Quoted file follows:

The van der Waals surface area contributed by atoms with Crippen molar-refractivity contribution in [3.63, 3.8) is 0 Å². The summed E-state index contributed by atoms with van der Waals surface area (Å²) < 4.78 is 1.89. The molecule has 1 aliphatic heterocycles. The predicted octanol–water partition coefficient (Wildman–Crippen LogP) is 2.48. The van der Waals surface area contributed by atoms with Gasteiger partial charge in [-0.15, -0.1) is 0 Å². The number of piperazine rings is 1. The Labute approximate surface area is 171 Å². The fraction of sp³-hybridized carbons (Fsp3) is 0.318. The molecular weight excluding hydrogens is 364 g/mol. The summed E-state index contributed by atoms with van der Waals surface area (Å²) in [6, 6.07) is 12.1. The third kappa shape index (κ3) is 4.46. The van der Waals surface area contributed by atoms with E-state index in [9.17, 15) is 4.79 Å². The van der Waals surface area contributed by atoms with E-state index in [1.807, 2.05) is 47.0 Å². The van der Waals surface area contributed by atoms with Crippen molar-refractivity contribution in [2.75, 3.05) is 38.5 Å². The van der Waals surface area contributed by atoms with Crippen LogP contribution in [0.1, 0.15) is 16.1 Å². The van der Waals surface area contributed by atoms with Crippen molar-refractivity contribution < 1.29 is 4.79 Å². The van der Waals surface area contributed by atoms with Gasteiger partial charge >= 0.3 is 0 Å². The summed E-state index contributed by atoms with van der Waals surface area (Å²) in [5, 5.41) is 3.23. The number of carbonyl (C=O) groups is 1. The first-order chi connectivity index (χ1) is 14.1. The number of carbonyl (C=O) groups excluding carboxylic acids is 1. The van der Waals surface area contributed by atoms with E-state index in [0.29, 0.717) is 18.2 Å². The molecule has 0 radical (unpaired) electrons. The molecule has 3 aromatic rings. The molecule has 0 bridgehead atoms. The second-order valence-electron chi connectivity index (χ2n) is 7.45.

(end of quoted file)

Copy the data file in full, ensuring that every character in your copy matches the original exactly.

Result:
The van der Waals surface area contributed by atoms with Crippen molar-refractivity contribution in [3.63, 3.8) is 0 Å². The summed E-state index contributed by atoms with van der Waals surface area (Å²) < 4.78 is 1.89. The molecule has 1 aliphatic heterocycles. The predicted octanol–water partition coefficient (Wildman–Crippen LogP) is 2.48. The van der Waals surface area contributed by atoms with Gasteiger partial charge in [-0.15, -0.1) is 0 Å². The number of piperazine rings is 1. The Labute approximate surface area is 171 Å². The fraction of sp³-hybridized carbons (Fsp3) is 0.318. The molecular weight excluding hydrogens is 364 g/mol. The summed E-state index contributed by atoms with van der Waals surface area (Å²) in [6, 6.07) is 12.1. The third kappa shape index (κ3) is 4.46. The van der Waals surface area contributed by atoms with E-state index in [9.17, 15) is 4.79 Å². The van der Waals surface area contributed by atoms with E-state index in [1.807, 2.05) is 47.0 Å². The van der Waals surface area contributed by atoms with Crippen molar-refractivity contribution in [2.75, 3.05) is 38.5 Å². The van der Waals surface area contributed by atoms with Crippen LogP contribution in [0.1, 0.15) is 16.1 Å². The van der Waals surface area contributed by atoms with Crippen molar-refractivity contribution < 1.29 is 4.79 Å². The van der Waals surface area contributed by atoms with Gasteiger partial charge >= 0.3 is 0 Å². The summed E-state index contributed by atoms with van der Waals surface area (Å²) in [5, 5.41) is 3.23. The number of carbonyl (C=O) groups is 1. The first-order chi connectivity index (χ1) is 14.1. The number of carbonyl (C=O) groups excluding carboxylic acids is 1. The van der Waals surface area contributed by atoms with E-state index in [0.29, 0.717) is 18.2 Å². The molecule has 0 radical (unpaired) electrons. The molecule has 3 aromatic rings. The molecule has 0 bridgehead atoms. The second-order valence-electron chi connectivity index (χ2n) is 7.45.